Rats threatened to take over under the failed 50:50 governance model at Maungatautari Reserve

October 18, 2011

Alf was delighted to learn that the year-long battle about who should have how much say in the running of a wildlife reserve in Waikato has been resolved.

The Maungatautari Reserve is a 3400 hectare area of forested extinct volcano land in the Waikato basin between Cambridge, Te Awamutu and Putaruru.

The governance brouhaha has threatened the protection of the wildlife behind a multi-million-dollar predator-proof fence.

The dispute embraced funders of the Maungatautari Reserve, the Waipa District Council, Environment Waikato, a handful of surrounding landowners and local iwi, Ngati Koroki Kahukura.

And it threatened to derail years of work at the wildlife sanctuary near Karapiro.

Now here’s the important bit:

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It’s a matter of how you order things – what we regard as a pest can be shipped to the US as pets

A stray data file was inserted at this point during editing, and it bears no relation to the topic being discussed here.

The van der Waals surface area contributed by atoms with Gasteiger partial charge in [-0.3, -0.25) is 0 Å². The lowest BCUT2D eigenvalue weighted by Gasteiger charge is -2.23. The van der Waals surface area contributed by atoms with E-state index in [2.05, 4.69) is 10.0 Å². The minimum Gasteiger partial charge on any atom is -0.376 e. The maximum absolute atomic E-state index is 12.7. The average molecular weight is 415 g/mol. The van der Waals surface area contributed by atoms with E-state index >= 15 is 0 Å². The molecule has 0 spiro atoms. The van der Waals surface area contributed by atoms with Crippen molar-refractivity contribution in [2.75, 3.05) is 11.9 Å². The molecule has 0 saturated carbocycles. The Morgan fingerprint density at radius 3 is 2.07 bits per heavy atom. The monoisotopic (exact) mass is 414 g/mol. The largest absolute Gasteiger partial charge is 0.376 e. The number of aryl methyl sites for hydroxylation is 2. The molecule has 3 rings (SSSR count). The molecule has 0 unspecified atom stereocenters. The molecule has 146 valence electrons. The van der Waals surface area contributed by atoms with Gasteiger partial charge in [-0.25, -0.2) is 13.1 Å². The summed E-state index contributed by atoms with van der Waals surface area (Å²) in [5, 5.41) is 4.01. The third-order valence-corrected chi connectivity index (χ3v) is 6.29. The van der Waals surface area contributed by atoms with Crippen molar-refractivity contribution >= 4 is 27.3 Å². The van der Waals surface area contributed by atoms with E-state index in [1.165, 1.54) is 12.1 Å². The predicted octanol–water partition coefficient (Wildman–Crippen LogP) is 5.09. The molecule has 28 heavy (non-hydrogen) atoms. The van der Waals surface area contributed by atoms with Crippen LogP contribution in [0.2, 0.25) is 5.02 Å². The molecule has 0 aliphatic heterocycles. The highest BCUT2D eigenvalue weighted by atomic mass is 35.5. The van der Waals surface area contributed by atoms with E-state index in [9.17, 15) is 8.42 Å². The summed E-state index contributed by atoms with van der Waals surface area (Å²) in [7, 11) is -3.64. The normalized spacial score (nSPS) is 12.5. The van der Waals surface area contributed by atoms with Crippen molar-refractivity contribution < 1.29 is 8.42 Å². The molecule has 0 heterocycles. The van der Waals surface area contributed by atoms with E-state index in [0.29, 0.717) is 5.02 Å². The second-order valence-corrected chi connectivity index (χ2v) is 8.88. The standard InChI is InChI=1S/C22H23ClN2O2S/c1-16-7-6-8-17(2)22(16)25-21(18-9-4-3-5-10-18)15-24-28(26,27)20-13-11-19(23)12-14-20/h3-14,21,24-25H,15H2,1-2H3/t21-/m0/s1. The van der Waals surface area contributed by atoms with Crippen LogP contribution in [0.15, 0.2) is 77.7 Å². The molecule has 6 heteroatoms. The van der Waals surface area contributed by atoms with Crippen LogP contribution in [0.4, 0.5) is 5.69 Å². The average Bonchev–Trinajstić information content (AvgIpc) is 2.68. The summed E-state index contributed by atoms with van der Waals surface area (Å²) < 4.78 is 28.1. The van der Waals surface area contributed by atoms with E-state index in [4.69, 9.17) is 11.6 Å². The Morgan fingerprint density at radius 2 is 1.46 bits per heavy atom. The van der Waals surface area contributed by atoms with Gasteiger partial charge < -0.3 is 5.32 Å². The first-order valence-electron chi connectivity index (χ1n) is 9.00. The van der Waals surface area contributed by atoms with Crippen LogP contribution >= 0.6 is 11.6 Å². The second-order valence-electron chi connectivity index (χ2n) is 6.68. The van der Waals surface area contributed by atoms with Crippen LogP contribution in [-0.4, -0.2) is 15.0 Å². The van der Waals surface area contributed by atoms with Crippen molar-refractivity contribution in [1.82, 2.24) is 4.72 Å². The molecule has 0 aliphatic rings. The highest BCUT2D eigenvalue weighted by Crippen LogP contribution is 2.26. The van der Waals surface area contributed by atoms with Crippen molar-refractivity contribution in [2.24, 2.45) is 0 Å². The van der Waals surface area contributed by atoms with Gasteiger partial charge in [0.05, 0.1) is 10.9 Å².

May 9, 2010


Alf this morning is admiring the enterprise of a Kiwi business that exports wallabies to the United States for sale in pet shops.

We are well rid of the wallabies which are (a) Australian and (b) pests, although some of Alf’s mates reckon that once a creature has been identified as Australian we can take it for granted it is a pest.

Alas, the company doing the exporting has been dragged into an international probe into animal cruelty.

Rotorua-based Dama Exporters was dobbed in to the Ministry of Agriculture and Fisheries (MAF) by People for the Ethical Treatment of Animals (PETA).
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It’s called progress: namby-pamby consumers will beat an egg but want cockies to be kind to cows

January 12, 2010

Alf became wistful at breakfast, as he mused on the good old days when a bloke could whack the kids when the buggers misbehaved or wallop a cow that became wayward on its wanderings to the milk-shed.

Nowadays some interfering busy-body will report you to the authorities. Next thing you know, a hefty penalty will have been imposed.

These musings were prompted by news that a North Canterbury farmer, a John Dalmer, has been fined $17,500 and ordered to pay court and inquiry costs of more than $60,000 for letting his stock starve.

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